Court Watch #8: DOJ Goes to Antarctica
Plus: Cocaine Queens, Arsonist Firefighters, AlphaBay, and Giraffes
However before the Joy to the Judicial World, we must start off a bit melancholy. The U.S. Congress, in its infinite wisdom, decided a bill to make PACER free (and thus saving 14 million dollars) had no place in a $1.7 trillion dollar budget. Long time readers (e.g., a month and a half), will recall Court Watch has a strong disdain for court fees. As we’ve said in the past, our PACER fees could fund a coup in a small country. We support a free PACER system. Alas that’s not the only thing preventing transparency of the judiciary branch. Listen, we’re all for a federal court records system that allows the public to access its records without fees. But the long and the short of it is that even with a completely free record system, PACER would still be a labyrinth. The 94 districts all have their own local quirks and rules. In some districts, everything is automatically unsealed in 90 days. In others, 180 days. In most others, unsealing is but by the whim and mood of an underpaid and occasionally moody Assistant U.S. Attorney.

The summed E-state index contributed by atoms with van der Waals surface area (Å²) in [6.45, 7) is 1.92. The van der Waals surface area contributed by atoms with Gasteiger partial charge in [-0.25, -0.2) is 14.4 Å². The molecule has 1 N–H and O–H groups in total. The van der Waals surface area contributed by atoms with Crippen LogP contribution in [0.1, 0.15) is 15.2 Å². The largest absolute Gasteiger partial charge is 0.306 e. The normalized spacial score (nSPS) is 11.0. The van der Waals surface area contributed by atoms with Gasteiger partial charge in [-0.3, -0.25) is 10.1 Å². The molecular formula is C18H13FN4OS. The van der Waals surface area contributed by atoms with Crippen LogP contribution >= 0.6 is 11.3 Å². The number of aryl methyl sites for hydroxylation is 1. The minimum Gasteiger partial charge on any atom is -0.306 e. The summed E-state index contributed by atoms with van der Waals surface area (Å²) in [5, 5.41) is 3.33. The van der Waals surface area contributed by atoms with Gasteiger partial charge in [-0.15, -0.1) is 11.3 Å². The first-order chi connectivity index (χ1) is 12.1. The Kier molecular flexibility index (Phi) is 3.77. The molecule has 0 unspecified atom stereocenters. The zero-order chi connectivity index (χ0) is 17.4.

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Even with free access, it doesn’t change that every court is run like a chief judge fiefdom with each having different black robe royal decree rules. Also, there is no uniformity on how they file things in each district. If I’m on the east coast, new cases are tagged as ‘mj’. In the midwest, it’s likely to be ‘mc’. If none of those acronyms make sense, then you’re both much cooler than us and also proving our point that a free PACER system solves the immediate problem of access but the lack of uniformity on filing standards ultimately stymies true public understanding of the courts.
So in totality, no free PACER and no transparency. Encumbered by these truths, Court Watch presses on. In the short term, you can help offset our Congress-won’t-fix ridiculous court fees with a paid subscription. In the long term, we have some work to do on court access and Court Watch is committed to helping the public get there. But for now we’re off our soapbox and onto the docketbox.
In this eighth issue, we’ll go from the coldest place on earth to the cocaine queen of Honduras. We’ll also talk about Taylor Swift, Toxic Wastelands, and Donna Summers.
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